The History of the San Andreas Fault and the Basin and Range
What happens when a mid-ocean ridge is subducted?
The basics of plate tectonics are essential to introductory geology. Two essential aspects are the idea that ocean basins grow via seafloor spreading at mid-ocean ridges and close via subduction. But what happens when these two processes combine? The answer to this is complicated, and is best exemplified by exploring the Cenozoic tectonic history of western North America. This was the first place on Earth where this process was understood, and it is rare enough that not many examples of this can be clearly described in the geologic record.
In the Mesozoic, the west coast of North America was dominated by subduction. This led to the Nevadan, Sevier, and Laramide orogenies [[[LINK to Mz chapter}}}. The last of these, the Laramide orogeny, was typified by flat-slab subduction. The reason the subduction was flat was that the subducting plate (called the Kula Plate and the Farallon Plate) was hot and young. The subduction zone was close to the mid-ocean ridge, and therefore, the plate was newly formed and still hot from mid-ocean ridge processes. As the plate subducted, the warm temperature lowered its density: warm rock is less dense than cold rock. It was buoyant, making the subduction happen with a shallow angle. Eventually, the mid-ocean ridge itself was subducted, starting around 30 Ma. This event caused two important tectonic features to form: the San Andreas Fault System and the Basin and Range Geologic Province.
Basin and Range
The Basin and Range is a singular geologic province that covers a large portion of the southwest United States and western Mexico. It is probably the best modern example of a wide rift; a continental divergent boundary where the deformation is spread out. Unlike typical (narrow) rifts, like the East African Rift, where the normal faulting due to tensional stresses related to rifting creates a central graben, wide rifts distribute the faulting over a series of horsts and grabens.
Note that the Basin and Range is different from the Great Basin, which is defined as an area of drainage basins that do not flow towards the ocean but drain internally. The Great Basin is within the Basin and Range, and is made up of the northern arm of the Basin and Range geologic province.
Wide rifting is the cause of the famous Basin and Range physiography: seemingly endless north-south trending mountain ranges bound by north-south trending valleys. Nevada, which is entirely within the Basin and Range, is actually the most mountainous state in the U.S. This is not because it contains the tallest mountains, but because it contains the most mountains. Each of these mountains are bound by normal faults.
This faulting has doubled the width of the state of Nevada over the last 50 million years. Most of the faults in the Basin and Range are either inactive in the modern day or have a low level of activity. Only the normal faults toward the eastern (e.g. Utah’s Wasatch Fault near Salt Lake City) and western (e.g. eastern Sierra Nevada faults in eastern California) extremes are highly active.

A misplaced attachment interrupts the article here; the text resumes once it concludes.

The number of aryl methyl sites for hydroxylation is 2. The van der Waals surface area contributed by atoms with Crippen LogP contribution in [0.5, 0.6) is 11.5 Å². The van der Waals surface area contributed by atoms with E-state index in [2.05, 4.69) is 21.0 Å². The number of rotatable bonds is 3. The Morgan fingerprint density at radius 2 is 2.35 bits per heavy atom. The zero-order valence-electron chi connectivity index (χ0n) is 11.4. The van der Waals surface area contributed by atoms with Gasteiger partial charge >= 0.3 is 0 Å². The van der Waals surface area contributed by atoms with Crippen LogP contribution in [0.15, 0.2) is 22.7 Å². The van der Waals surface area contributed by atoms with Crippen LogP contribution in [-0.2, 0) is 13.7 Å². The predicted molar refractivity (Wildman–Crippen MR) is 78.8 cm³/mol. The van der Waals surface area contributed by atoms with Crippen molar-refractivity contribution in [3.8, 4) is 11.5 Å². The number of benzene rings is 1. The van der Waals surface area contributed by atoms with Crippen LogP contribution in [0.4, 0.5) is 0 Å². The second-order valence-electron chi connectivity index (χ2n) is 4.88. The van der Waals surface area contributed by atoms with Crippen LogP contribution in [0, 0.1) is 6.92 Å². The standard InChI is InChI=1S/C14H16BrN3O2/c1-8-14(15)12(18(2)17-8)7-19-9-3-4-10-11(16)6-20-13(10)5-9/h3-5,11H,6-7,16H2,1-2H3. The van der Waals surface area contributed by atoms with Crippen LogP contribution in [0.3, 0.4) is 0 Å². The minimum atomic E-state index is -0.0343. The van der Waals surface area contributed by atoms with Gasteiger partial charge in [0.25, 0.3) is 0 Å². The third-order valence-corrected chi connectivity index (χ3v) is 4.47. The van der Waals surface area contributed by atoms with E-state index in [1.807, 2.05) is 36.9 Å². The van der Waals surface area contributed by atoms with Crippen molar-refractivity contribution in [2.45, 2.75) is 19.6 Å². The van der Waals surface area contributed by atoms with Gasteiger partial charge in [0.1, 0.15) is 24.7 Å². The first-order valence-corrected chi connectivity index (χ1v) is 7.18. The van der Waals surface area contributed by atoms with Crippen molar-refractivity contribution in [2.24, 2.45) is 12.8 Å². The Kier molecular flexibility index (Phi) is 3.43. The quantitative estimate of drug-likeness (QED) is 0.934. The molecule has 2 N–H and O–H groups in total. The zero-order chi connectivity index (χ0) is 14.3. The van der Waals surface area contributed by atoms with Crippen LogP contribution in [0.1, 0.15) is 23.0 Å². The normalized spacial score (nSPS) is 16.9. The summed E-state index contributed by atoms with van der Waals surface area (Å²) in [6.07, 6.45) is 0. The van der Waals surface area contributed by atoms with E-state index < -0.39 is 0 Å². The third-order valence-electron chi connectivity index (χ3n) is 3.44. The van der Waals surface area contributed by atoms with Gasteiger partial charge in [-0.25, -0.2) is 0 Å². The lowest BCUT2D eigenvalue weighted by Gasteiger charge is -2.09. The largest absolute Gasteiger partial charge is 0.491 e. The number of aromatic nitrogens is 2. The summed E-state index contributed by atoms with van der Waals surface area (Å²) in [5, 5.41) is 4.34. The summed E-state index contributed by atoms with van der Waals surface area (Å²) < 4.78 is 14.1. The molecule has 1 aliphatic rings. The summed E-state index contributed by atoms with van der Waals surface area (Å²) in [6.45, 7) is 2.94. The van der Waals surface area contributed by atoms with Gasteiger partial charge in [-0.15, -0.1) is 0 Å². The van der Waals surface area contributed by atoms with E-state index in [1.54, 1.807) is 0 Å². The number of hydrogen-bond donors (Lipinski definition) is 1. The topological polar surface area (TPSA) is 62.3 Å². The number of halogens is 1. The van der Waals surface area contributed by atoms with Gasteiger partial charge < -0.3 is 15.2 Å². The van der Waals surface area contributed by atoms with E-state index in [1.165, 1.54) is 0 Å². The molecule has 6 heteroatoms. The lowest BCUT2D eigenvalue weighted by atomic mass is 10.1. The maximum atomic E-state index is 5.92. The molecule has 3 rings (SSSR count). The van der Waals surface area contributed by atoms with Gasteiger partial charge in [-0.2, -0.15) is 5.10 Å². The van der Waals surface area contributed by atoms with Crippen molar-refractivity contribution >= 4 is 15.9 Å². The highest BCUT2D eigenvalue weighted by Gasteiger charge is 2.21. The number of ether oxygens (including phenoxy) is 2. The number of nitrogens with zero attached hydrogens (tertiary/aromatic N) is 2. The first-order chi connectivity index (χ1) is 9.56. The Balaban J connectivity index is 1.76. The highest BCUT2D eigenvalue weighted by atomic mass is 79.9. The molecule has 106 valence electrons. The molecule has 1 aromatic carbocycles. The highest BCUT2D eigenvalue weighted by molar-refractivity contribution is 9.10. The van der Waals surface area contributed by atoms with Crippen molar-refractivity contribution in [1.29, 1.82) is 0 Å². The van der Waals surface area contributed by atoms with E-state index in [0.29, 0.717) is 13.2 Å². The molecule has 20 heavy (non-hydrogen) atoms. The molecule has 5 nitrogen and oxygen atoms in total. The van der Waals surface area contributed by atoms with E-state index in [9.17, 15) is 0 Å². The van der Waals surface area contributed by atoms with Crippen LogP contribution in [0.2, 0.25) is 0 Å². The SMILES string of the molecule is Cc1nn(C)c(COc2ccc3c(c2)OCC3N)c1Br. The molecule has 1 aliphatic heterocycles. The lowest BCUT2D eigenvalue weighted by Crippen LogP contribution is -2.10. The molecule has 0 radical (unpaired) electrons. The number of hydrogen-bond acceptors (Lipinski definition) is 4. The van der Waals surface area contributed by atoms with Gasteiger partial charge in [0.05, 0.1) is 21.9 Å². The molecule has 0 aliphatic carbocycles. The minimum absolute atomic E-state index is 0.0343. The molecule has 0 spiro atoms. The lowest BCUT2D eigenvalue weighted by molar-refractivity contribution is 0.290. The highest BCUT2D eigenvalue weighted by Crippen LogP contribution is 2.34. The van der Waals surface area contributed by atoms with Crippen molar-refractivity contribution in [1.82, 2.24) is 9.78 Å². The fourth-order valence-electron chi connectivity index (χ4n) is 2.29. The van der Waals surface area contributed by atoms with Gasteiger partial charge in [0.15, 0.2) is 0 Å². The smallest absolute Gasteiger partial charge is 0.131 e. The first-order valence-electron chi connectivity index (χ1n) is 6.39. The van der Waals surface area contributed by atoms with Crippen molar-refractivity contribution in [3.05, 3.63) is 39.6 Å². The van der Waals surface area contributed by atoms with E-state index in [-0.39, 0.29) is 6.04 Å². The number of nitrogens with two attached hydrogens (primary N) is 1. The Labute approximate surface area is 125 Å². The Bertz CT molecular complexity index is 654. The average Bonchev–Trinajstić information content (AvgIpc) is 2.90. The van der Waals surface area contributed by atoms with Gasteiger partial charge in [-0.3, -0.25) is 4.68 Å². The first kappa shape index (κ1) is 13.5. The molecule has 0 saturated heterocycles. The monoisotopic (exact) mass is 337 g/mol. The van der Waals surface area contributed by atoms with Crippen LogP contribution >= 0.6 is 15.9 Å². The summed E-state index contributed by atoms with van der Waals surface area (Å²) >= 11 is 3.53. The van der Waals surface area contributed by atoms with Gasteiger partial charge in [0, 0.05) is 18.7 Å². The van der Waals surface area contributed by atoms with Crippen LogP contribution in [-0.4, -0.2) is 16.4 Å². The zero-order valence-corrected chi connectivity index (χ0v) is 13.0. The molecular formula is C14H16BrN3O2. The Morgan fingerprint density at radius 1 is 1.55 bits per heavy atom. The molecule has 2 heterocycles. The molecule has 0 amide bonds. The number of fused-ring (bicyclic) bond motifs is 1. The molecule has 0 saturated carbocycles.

The faulting that started the Basin and Range is complex and not very uniform. In some places, extension started before 55 million years ago, and in some places, it is still active, as mentioned above. However, the majority of the extension occurred around 20 ±10 million years ago. The extensional provinces in the northern part of the Basin and Range started generally earlier, while the southern portion (especially south of 40° north latitude) mostly started later, around 30 million years ago. On any single extensional fault system, it rarely lasted more than 10 million years (Axen el al., 1993).
Another important side effect of Basin and Range extension is heat. A thin plate after stretching means an easier time for upwelling material in the asthenosphere to come up to the surface. This is shown in very high heat flows in the Basin and Range area. Even today, 98% of the geothermal electricity in the United States is produced in Basin and Range states, with California and Nevada being the most productive.
Related to heat is the extensive volcanism across the Basin and Range. The details of how this volcanism occurred is interesting, especially since the preceding Laramide Orogeny is noted for lacking volcanism. The details are debated, but one way or another, subduction stopped, and a ‘hole’ developed in the shallowly-subducting slab which allowed material to come up from below. This event, known as the Mid-Tertiary Ignimbrite Flare-up, started in two swaths, one in Washington and Idaho at about 54 Ma, another in Arizona/New Mexico near the US border with Mexico at 43 Ma. The northern branch of volcanism moved south, and the southern branch moved north, converging near Las Vegas at 21 Ma (Humphries, 1995). This period is noted for producing gigantic explosive eruptions, including some of the largest ever known on Earth, arnd are recorded in extensive tuff deposits. Some of these eruptions are more than 5000 times volumetrically larger than the May 1980 Mt. St. Helens Eruption.